Chris Land, general counsel for the Wyoming Division of Banking and another leader in Wyoming’s groundbreaking blockchain laws, says: “Wyoming led the nation in granting women the right to vote and creating the LLC form of business entity. Wyoming is doing it again with digital assets now. Wyoming needs to diversify its economy, and financial services is a good way to do that. There is precedent for this—South Dakota amended its laws in the early 1980s to attract the credit card industry, and it is now home to two of the largest U.S. banks. Safely integrating digital assets into the U.S. banking system is all about providing a new path for Wyoming’s future.”


man sitting in front of bucking horse statue
Steven Lupien, director of the new Center for Blockchain and Digital Innovation. (Courtesy Photo)

Center for Blockchain and Digital Innovation

The Center for Blockchain and Digital Innovation features an interdisciplinary approach among UW colleges—including the College of Business, College of Engineering and Applied Science, College of Agriculture and Natural Resources, and the College of Law—as well as the state’s community colleges. The center will focus on fostering innovation, applied research and education, technology development, economic development and job growth and corporate engagement.

“This new center supports three of the four pillars we’ve established to guide the university: being more computational, interdisciplinary and entrepreneurial,” UW President Ed Seidel says. “We truly appreciate the support of our external partners that has helped UW be at the vanguard of this exciting technology. The university is committed to helping drive future economic development in Wyoming, and this center has incredible potential to do so.”

As director of the center, Lupien brings with him a wealth of industry experience, including service as president and CEO of BeefChain, a Wyoming rancher-centric supply chain company using blockchain technology to recapture the value now realized by third-party feedlots and processors; founder and adviser of the Digital Asset Trade Association; vice president of sales, engineering and customer service for Five Star Products; and director of sales and marketing for Walker Systems Support.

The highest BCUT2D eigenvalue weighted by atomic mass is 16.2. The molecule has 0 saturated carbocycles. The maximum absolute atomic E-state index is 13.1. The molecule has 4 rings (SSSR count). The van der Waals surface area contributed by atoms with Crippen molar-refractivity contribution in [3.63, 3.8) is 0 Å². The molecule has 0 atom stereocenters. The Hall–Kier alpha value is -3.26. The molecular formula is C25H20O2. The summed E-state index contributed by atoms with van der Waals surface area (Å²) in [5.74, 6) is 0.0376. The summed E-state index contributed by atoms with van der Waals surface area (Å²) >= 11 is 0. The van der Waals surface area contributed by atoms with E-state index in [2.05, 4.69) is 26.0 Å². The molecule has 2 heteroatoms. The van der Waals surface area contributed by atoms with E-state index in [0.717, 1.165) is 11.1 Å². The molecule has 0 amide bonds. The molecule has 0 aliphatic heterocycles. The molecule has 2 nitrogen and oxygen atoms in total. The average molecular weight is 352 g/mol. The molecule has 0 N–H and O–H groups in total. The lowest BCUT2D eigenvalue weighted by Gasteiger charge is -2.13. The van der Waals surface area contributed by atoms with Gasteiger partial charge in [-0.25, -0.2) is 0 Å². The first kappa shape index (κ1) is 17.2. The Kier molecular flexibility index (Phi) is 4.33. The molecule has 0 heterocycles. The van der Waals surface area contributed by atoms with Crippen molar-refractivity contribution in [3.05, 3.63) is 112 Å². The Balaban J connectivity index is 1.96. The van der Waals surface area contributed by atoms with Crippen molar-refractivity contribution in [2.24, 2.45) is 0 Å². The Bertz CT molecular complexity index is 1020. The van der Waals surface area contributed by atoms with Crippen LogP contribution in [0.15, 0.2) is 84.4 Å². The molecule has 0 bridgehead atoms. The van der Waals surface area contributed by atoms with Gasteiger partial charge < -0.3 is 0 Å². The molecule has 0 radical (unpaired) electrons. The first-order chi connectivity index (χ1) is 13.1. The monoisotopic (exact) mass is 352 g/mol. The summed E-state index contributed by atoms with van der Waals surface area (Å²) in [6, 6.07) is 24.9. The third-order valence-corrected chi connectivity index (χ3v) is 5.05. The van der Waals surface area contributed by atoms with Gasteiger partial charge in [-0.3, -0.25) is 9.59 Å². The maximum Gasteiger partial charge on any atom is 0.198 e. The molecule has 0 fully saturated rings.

“UW recognizes that for the state to be successful, we need public-private partnerships to help attract companies and work with them on developing their products,” he says. “But, more importantly, those companies are going to be the ones hiring our graduates. This is an opportunity for me to use my background and experience to help UW and our students prepare themselves for what I believe will be a quickly growing industry in the state.”

College of Business Dean Dave Sprott says: “One of the big things is to train our students to be prepared for this new era that will be coming to our state. So our first step is to start a minor at the undergraduate level that will be open to any major by fall 2021.”

From there, they will work to develop technical graduate certificates and a joint law and business master’s degree.

Last February, UW received a $500,000 gift in Ada cryptocurrency from IOHK (Input Output,, a leading international technology company, which was doubled to $1 million by state matching. The donation, among the largest cryptocurrency gifts to a public university, helped to establish a blockchain lab in the College of Engineering and Applied Science that will work in cooperation with corporate partners. 

“The IOHK lab is focused on the security of blockchain technologies,” says Mike Borowczak, the Loy and Edith Harris Assistant Professor of computer science. He is also director of the Cybersecurity Education And Research (CEDAR) Center and Lab and codirector of the Wyoming Advanced Blockchain Lab, both a part of the Secure Systems Collaborative. “The idea is leveraging UW students and researchers to develop mechanisms to increase the security of this relatively young technology.”